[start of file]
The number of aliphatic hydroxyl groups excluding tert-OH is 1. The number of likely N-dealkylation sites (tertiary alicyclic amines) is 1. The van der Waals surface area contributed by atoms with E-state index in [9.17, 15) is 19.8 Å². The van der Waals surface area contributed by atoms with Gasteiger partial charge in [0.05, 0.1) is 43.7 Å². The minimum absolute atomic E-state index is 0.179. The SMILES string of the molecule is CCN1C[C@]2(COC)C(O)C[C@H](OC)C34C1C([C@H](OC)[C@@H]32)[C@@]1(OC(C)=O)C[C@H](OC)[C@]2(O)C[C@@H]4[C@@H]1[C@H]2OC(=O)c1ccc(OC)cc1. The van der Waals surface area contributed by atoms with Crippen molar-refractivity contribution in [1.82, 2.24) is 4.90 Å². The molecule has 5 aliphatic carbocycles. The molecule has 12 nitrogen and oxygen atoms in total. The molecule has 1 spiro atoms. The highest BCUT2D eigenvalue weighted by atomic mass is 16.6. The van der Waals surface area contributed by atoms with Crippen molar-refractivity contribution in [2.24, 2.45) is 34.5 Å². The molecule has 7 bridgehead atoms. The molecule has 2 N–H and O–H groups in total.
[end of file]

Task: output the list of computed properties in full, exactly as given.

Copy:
The number of aliphatic hydroxyl groups excluding tert-OH is 1. The number of likely N-dealkylation sites (tertiary alicyclic amines) is 1. The van der Waals surface area contributed by atoms with E-state index in [9.17, 15) is 19.8 Å². The van der Waals surface area contributed by atoms with Gasteiger partial charge in [0.05, 0.1) is 43.7 Å². The minimum absolute atomic E-state index is 0.179. The SMILES string of the molecule is CCN1C[C@]2(COC)C(O)C[C@H](OC)C34C1C([C@H](OC)[C@@H]32)[C@@]1(OC(C)=O)C[C@H](OC)[C@]2(O)C[C@@H]4[C@@H]1[C@H]2OC(=O)c1ccc(OC)cc1. The van der Waals surface area contributed by atoms with Crippen molar-refractivity contribution in [1.82, 2.24) is 4.90 Å². The molecule has 5 aliphatic carbocycles. The molecule has 12 nitrogen and oxygen atoms in total. The molecule has 1 spiro atoms. The highest BCUT2D eigenvalue weighted by atomic mass is 16.6. The van der Waals surface area contributed by atoms with Crippen molar-refractivity contribution in [2.24, 2.45) is 34.5 Å². The molecule has 7 bridgehead atoms. The molecule has 2 N–H and O–H groups in total.